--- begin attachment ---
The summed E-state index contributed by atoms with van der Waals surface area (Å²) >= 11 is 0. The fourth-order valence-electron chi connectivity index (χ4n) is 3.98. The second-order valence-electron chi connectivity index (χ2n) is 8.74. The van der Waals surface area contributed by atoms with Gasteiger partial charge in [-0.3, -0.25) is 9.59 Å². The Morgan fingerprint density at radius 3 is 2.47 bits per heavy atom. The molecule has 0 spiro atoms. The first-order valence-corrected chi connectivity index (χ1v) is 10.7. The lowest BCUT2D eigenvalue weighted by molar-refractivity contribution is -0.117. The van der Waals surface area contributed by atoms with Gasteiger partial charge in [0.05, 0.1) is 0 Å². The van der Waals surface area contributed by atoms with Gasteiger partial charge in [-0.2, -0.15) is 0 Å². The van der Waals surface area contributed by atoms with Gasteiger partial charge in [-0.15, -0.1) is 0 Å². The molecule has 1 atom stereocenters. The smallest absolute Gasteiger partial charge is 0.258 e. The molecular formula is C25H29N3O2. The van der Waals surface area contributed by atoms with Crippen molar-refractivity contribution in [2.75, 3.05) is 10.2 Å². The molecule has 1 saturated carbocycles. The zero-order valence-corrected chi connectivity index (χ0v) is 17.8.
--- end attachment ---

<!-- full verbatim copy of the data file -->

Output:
The summed E-state index contributed by atoms with van der Waals surface area (Å²) >= 11 is 0. The fourth-order valence-electron chi connectivity index (χ4n) is 3.98. The second-order valence-electron chi connectivity index (χ2n) is 8.74. The van der Waals surface area contributed by atoms with Gasteiger partial charge in [-0.3, -0.25) is 9.59 Å². The Morgan fingerprint density at radius 3 is 2.47 bits per heavy atom. The molecule has 0 spiro atoms. The first-order valence-corrected chi connectivity index (χ1v) is 10.7. The lowest BCUT2D eigenvalue weighted by molar-refractivity contribution is -0.117. The van der Waals surface area contributed by atoms with Gasteiger partial charge in [0.05, 0.1) is 0 Å². The van der Waals surface area contributed by atoms with Gasteiger partial charge in [-0.2, -0.15) is 0 Å². The van der Waals surface area contributed by atoms with Gasteiger partial charge in [-0.15, -0.1) is 0 Å². The molecule has 1 atom stereocenters. The smallest absolute Gasteiger partial charge is 0.258 e. The molecular formula is C25H29N3O2. The van der Waals surface area contributed by atoms with Crippen molar-refractivity contribution in [2.75, 3.05) is 10.2 Å². The molecule has 1 saturated carbocycles. The zero-order valence-corrected chi connectivity index (χ0v) is 17.8.